As incentive for agreeing to put their name on the mortgage application, straw buyers are offered cash or promised high returns when the mortgaged property is sold. In addition, straw buyers may be deceived into thinking they will not be responsible for the mortgage payments, when in reality they are.
Syndicated mortgage fraud
A syndicated mortgage is when a borrower finds more than one private lender to invest money in a property instead of going to the bank. Each investor is individually registered on the land title, even though their money is combined to create a single mortgage. Most investors are looking to earn better interest than they can get at a bank. Some of them say the investments are attractive because they’re backed by the underlying value of the land on which the mortgage is registered.
While syndicated mortgages can be legitimate because legal investments are used to help develop a property, they can also be used to perpetuate fraud. In a legal syndicated mortgage, the amount an investor lends is less than what the property is worth, so that they will get their investment back once the property is sold.
In a syndicated mortgage fraud many things can happen:
- the investors collectively lend much more than the property is worth,
- the fraudster misrepresents the information, and provides illegitimate documents such as contracts and ledgers,
- the fraudster assures investors that it is a safe and secure investment, and ‘guarantees’ they will get their money back, when in reality, the property may not even exist, or if it does, it may be owned by someone else, and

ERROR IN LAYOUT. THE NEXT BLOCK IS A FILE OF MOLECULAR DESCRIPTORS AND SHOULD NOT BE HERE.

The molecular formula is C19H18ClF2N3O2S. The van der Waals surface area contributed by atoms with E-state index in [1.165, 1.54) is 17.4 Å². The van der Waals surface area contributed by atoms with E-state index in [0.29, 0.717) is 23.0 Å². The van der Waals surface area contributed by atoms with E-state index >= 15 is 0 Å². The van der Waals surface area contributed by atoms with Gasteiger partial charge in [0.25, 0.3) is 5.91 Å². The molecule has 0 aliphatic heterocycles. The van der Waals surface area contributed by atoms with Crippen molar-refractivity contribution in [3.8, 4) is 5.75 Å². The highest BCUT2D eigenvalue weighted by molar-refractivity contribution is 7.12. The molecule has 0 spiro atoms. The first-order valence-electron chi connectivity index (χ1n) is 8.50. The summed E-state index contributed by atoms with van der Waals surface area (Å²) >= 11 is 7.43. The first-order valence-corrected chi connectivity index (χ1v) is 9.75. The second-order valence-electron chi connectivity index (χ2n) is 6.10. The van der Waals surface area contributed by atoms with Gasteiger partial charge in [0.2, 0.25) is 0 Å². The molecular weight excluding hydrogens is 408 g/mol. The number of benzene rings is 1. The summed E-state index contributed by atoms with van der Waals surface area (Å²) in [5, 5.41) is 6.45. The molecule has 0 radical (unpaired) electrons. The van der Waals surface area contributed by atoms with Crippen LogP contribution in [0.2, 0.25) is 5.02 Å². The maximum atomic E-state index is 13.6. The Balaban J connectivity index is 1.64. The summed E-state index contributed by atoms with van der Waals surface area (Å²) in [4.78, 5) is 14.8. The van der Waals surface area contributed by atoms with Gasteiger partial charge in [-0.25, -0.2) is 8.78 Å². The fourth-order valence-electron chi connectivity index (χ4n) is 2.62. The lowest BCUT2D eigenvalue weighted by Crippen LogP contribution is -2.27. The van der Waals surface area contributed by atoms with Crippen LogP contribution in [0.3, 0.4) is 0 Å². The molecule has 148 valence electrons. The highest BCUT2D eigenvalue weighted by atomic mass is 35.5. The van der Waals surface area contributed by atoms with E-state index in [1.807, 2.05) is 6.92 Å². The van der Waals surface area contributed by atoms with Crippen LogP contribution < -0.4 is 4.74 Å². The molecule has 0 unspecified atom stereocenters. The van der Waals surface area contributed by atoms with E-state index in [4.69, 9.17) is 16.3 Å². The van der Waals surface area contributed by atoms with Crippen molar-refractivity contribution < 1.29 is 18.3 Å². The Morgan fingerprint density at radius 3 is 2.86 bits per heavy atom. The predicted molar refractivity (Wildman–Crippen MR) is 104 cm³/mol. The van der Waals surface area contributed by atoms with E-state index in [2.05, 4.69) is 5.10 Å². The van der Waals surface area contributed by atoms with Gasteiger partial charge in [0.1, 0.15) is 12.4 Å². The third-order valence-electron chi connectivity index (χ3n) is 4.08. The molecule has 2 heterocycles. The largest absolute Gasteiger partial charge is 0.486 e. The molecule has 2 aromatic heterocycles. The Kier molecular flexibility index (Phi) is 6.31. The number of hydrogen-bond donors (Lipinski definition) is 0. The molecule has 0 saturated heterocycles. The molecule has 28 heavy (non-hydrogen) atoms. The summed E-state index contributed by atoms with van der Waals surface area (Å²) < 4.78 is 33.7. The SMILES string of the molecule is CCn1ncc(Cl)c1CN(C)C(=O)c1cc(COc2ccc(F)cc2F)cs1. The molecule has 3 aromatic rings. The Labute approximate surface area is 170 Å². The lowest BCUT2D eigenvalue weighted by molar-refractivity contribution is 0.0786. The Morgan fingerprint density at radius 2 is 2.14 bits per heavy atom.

- the fraudster may keep a percentage of each investment to cover “referral, management and consulting fees” along with a commission.
While the investors might initially receive interest on their investments, ultimately, the whole thing is a scam, and they end up losing the rest of their money.
Identity theft used in mortgage and title fraud
With identity theft, fraudsters can use stolen or fake identification or documents to obtain mortgage funds on property owned by others. For instance, they may:
- pretend to be a homeowner and obtain one or more mortgages on the property, then walk away with the cash, or
- register forged documents to discharge any existing mortgages, then transfer the property to themselves and register a new mortgage against the property’s clear title, pocketing the proceeds.
The victims of title fraud are most often individual homeowners who have paid-off their mortgage. Although these matters can eventually be resolved, there can be significant legal and filing costs to the homeowner, as well as suffering emotional trauma. Having title insurance can help protect against loss from this type of fraud.